Cradle Cap: It's Not Just for Newborns!

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baby hair
Flickr photo by surlygirl
I took my baby for a haircut last week -- his fourth one! He's got wild wavy hair and it grows like a weed.

As the stylist was combing his hair forward, I saw it: Flaky, dry, scaly patches of skin on the top of his head. It was cradle cap!

Now I know cradle cap is not serious, and he had it when he was a couple of months old, but why did it come back?

Cradle cap can occur in any baby, and most commonly begins sometime in the first three months and usually disappears within the first year of life.

Except when it doesn't. My baby is over 12 months old. Why did his cradle cap suddenly reappear? Was I washing his hair too often? Not enough? Using the wrong shampoo? Was he allergic to something? Every mother's greatest fear took over: Was I doing something wrong?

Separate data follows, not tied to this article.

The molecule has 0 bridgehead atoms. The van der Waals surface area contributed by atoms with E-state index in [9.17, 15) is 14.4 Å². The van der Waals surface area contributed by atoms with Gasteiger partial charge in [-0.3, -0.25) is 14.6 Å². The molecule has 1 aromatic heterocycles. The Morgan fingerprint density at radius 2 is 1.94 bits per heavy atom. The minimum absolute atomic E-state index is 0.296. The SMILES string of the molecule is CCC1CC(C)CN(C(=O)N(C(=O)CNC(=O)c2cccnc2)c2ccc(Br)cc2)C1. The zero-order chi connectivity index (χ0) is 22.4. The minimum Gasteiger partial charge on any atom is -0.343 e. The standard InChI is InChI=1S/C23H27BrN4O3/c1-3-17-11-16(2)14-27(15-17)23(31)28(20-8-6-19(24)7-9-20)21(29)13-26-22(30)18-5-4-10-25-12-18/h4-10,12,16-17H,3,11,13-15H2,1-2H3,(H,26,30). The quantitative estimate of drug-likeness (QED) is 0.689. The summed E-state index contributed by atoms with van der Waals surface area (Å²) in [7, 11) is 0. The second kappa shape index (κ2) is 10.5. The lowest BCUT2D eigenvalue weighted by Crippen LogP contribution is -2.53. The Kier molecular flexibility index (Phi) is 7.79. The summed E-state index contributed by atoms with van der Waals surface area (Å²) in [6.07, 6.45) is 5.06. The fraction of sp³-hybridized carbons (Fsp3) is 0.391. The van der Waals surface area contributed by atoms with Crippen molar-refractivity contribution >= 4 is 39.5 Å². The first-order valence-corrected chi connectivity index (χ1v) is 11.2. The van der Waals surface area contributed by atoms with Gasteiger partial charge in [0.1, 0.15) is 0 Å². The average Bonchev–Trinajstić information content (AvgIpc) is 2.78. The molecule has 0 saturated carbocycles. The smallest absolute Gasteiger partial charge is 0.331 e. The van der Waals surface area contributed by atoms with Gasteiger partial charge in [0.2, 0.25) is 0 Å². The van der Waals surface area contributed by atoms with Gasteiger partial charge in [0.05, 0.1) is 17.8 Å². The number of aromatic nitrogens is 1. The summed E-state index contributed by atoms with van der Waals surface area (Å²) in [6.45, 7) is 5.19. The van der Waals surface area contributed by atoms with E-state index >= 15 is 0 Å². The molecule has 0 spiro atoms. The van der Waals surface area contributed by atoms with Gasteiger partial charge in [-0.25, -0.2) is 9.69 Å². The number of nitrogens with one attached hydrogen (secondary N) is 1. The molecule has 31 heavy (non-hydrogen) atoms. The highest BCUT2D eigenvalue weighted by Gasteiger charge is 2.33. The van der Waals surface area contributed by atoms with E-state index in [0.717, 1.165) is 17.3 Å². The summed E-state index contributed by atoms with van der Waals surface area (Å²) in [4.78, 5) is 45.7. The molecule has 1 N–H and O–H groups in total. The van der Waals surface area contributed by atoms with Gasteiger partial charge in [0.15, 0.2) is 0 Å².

A little research confirmed there was no real cause for concern. Everyone makes new skin cells at about the rate that we lose old, dry skin cells. But for some babies, the skin cells on their scalp grow faster than they can fall off, leaving a layer of crusty extra skin behind. It may look gross, but it's harmless.

The sebaceous glands in Rowan's skin just are more active than normal right now. For now, I'm following the home remedies I've tried before. I'm rubbing a little baby oil on his head before bathtime and gently brushing the scales away after a few minutes. It seems to actually relax him, so I don't mind if we need to do it for awhile.

What have you tried to help your baby's cradle cap?


cradle cap